(Pierson, pp.161-4)

As Pierson goes on to say, the explanations for the latter are clearly complex, although even the expansion of effective judicial review is hardly simple. Given the judiciary as a site of power in the first place - hardly a universal in itself - he links its inexorable expansion to the rapid rise of “law-centered actors” within such regimes and the ability of courts to create binding decisions...both of which create strong path-dependent outcomes that also drive other actors/institutions to adjust to increasingly “judicialized” decision environments.

One final point, well worth highlighting in Pierson’s approach, are his masterful analyses of the drawbacks of those narrow theoretical models all-too-prevalent in the social sciences. Whether by quotation of the incisive summations of others, or via careful (and often lengthy) dissections of his own, Pierson - as a genuine pluralist - never fails to balance the strengths and weaknesses involved...which, unfortunately, is a rare gift in the trench warfare which characterizes theorizing in the social sciences.

In this, I feel, he can probably offer lessons to almost all of us...


“Individual human beings are not perfect statisticians.... They make systematic errors in recording the events of history, and in making inferences from them. They overestimate the probability of events that actually occur, and of events that are available to attention because of their recency or saliency. They are insensitive to sample size. They tend to overattribute events to the intentional actions of individuals. They use simple linear and functional rules, associate causality with spatial and temporal contiguity, and assume that big events must have big causes.”
(Barbara Levitt &  James G. March, in Pierson, p.116)

“It is critical to highlight the considerable limitations of a game-theoretic framework for investigating temporal sequences. Four problems in particular deserve emphasis: 1. Game theory itself can say nothing about payoffs and preferences.... 2. Game theory needs to focus on relatively cohesive, well-integrated ‘composite actors’. Because game theory centers on strategic interaction, it has great trouble incorporating what Scharpf calls ‘quasi groups’ [such as voters] that cannot be treated as acting strategically, but whose ‘utility functions are interdependent in such a way that certain acts by some will increase or decrease the likelihood that others will act in the same way.” ...3. Games need to be kept very simple: few actors, few options...[and] 4. Sequences cannot be interrupted...[which] misses...precisely that sequence is given by the way in which important social interactions unfold in time, rather than being something that someone selects.... As Scharpf himself summarizes...game theory offers the greatest analytical leverage ‘in highly structured and frequently recurring interactions among a limited number of actors with a high capacity for strategic action, in situations where a great deal is at stake, and in interest constellations with a high level of conflict in which binding agreements are not generally possible.’”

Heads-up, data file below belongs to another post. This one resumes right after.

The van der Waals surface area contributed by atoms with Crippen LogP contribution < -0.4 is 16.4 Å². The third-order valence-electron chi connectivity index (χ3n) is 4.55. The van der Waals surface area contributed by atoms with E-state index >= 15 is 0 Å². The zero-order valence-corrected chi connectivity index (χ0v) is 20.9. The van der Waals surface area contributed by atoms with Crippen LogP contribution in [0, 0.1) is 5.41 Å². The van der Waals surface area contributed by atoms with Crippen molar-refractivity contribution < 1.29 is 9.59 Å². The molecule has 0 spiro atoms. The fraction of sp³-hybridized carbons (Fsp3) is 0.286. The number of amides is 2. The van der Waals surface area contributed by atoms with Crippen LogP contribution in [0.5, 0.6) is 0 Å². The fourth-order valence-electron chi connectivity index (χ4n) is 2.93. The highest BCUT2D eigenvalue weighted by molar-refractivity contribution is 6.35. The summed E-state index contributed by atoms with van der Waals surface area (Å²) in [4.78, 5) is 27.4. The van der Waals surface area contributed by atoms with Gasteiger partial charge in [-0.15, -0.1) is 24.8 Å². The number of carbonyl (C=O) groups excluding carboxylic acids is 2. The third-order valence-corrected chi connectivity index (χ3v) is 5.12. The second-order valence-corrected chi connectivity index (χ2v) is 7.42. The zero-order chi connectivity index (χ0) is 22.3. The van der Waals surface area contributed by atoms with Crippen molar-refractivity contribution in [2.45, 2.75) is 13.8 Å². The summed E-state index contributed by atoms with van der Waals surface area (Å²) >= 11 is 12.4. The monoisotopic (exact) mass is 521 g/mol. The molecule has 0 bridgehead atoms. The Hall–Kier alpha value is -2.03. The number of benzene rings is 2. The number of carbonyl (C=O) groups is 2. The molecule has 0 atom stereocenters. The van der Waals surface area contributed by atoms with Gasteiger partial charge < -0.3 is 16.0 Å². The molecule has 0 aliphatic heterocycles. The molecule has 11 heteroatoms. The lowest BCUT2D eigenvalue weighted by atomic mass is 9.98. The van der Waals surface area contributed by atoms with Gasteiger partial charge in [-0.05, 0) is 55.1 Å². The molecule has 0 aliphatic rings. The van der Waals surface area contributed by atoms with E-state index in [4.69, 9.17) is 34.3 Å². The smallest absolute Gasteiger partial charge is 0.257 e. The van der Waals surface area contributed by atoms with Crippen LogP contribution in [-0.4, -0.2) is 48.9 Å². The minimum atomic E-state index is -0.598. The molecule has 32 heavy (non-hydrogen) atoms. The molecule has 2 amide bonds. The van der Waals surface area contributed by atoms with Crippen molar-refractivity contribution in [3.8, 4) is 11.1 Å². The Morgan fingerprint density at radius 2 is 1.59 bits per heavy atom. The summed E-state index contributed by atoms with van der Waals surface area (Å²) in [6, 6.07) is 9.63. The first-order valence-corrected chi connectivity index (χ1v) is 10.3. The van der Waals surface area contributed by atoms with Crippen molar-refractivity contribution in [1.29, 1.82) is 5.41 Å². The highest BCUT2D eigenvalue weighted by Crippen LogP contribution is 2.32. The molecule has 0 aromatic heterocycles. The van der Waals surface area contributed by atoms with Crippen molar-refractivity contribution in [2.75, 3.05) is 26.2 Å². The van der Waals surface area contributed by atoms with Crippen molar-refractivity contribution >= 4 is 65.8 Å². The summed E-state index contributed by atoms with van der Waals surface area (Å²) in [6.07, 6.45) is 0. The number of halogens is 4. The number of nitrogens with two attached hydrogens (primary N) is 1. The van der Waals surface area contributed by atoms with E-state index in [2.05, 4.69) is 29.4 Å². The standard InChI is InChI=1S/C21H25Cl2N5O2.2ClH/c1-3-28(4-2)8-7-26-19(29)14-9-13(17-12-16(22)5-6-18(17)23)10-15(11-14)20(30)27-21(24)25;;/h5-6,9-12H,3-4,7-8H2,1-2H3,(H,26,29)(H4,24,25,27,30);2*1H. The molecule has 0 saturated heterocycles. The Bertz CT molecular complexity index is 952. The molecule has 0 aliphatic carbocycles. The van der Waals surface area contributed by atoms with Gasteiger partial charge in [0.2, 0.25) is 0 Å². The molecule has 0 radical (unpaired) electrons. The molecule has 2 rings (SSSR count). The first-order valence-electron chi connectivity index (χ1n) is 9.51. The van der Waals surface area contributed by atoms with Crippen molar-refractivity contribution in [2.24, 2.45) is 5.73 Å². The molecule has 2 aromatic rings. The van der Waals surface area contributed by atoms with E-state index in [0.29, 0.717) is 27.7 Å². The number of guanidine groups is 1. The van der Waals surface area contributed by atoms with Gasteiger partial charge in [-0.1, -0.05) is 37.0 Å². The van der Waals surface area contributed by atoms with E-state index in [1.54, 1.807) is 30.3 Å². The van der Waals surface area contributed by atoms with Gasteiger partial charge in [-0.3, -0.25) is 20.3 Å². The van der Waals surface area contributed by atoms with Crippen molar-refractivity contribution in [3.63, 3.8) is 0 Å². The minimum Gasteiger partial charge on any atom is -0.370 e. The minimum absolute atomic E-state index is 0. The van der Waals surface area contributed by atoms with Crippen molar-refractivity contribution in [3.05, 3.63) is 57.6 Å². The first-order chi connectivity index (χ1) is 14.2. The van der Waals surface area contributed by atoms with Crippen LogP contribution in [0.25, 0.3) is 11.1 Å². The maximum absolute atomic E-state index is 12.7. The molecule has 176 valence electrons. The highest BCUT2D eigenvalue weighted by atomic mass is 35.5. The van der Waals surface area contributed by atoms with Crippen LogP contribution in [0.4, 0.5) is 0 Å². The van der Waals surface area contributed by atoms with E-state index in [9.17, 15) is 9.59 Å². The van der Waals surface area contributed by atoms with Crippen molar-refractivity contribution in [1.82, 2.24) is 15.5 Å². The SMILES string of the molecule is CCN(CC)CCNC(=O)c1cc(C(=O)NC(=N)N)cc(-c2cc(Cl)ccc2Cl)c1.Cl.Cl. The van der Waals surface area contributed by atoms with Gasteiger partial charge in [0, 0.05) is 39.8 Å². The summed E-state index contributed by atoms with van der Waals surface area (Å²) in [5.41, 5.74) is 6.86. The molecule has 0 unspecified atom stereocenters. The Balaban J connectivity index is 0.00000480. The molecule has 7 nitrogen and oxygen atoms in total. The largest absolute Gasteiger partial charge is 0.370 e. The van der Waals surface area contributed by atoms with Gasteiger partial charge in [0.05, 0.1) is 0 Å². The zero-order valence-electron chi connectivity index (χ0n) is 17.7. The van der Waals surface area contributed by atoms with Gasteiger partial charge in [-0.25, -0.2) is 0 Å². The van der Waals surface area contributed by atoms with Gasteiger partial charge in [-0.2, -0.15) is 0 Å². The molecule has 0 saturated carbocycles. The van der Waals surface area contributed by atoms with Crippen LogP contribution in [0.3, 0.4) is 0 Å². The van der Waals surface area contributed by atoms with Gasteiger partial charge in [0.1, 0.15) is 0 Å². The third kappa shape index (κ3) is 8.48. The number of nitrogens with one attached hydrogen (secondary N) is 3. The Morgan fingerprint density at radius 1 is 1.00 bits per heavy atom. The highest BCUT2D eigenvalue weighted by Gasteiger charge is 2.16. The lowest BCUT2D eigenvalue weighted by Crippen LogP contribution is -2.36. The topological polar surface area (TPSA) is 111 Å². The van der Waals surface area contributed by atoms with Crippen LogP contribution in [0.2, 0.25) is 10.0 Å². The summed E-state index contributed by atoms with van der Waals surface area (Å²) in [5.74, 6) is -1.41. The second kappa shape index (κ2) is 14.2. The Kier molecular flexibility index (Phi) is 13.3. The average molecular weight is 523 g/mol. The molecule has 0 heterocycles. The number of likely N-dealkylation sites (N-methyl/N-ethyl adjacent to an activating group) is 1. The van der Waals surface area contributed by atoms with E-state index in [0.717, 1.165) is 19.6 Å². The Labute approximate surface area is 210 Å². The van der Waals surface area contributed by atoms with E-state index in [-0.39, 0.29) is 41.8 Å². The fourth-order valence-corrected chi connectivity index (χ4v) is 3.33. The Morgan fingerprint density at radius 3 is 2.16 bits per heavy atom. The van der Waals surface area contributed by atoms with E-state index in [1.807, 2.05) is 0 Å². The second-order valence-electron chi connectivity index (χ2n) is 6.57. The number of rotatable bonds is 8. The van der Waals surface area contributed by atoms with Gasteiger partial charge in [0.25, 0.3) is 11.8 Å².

(Pierson, pp.60-2)

“The downstream social and political consequences of formal institutions...contains a double irony for functionalist accounts. First, it suggests the idea that social environments ‘select’ for certain outcomes rather than others may often be plausible, but that societal functionalism has the causal arrow backwards. Rather than competitive environments selecting institutions that fit the needs of social actors, institutions, once in place, may ‘select’ actors. This would occur through two processes, familiar to those interested in evolutionary arguments. First, actors adapt to institutional environments...[and,] in the long run, actors’ very identities may be powerfully shaped by institutional arrangements. Second, individual and collective actors who do not adapt will often be less likely to survive.... The second, and broader, irony is that a snapshot view of such a process will mistakenly be viewed as a confirmation of actor-centered functionalism...[in its] relatively nice ‘fit’ between the preferences of powerful actors, and the functioning of institutions... This might suggest that we are in the realm of rational institutional design, but in fact, such an assertion would get the causality exactly backwards. Rather than these powerful actors generating the institution, the institutional arrangements may have played a powerful role in generating the properties of the actors.”
(Pierson, pp.152-3)